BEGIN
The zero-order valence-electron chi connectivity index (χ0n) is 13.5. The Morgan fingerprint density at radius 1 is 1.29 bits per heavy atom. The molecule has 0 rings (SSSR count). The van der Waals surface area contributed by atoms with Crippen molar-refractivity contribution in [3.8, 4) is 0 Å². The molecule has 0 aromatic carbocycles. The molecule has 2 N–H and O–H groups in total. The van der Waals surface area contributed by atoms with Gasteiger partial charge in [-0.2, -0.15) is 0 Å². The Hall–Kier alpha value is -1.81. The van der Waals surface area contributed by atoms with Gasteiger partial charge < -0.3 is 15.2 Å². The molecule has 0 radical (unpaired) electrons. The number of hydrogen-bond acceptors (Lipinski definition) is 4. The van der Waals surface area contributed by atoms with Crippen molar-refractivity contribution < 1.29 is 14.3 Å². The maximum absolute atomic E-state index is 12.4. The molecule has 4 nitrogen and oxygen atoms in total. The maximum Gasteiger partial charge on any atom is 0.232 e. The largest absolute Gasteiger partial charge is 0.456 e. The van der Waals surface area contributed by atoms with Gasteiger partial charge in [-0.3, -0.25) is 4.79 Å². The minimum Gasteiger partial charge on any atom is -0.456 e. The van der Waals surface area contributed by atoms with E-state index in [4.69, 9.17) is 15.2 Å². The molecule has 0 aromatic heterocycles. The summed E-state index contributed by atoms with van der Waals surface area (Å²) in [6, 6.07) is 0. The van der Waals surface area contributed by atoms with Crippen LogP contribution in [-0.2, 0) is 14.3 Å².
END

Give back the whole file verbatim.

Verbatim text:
The zero-order valence-electron chi connectivity index (χ0n) is 13.5. The Morgan fingerprint density at radius 1 is 1.29 bits per heavy atom. The molecule has 0 rings (SSSR count). The van der Waals surface area contributed by atoms with Crippen molar-refractivity contribution in [3.8, 4) is 0 Å². The molecule has 0 aromatic carbocycles. The molecule has 2 N–H and O–H groups in total. The van der Waals surface area contributed by atoms with Gasteiger partial charge in [-0.2, -0.15) is 0 Å². The Hall–Kier alpha value is -1.81. The van der Waals surface area contributed by atoms with Gasteiger partial charge < -0.3 is 15.2 Å². The molecule has 0 radical (unpaired) electrons. The number of hydrogen-bond acceptors (Lipinski definition) is 4. The van der Waals surface area contributed by atoms with Crippen molar-refractivity contribution < 1.29 is 14.3 Å². The maximum absolute atomic E-state index is 12.4. The molecule has 4 nitrogen and oxygen atoms in total. The maximum Gasteiger partial charge on any atom is 0.232 e. The largest absolute Gasteiger partial charge is 0.456 e. The van der Waals surface area contributed by atoms with Gasteiger partial charge in [-0.3, -0.25) is 4.79 Å². The minimum Gasteiger partial charge on any atom is -0.456 e. The van der Waals surface area contributed by atoms with E-state index in [4.69, 9.17) is 15.2 Å². The molecule has 0 aromatic heterocycles. The summed E-state index contributed by atoms with van der Waals surface area (Å²) in [6, 6.07) is 0. The van der Waals surface area contributed by atoms with Crippen LogP contribution in [-0.2, 0) is 14.3 Å².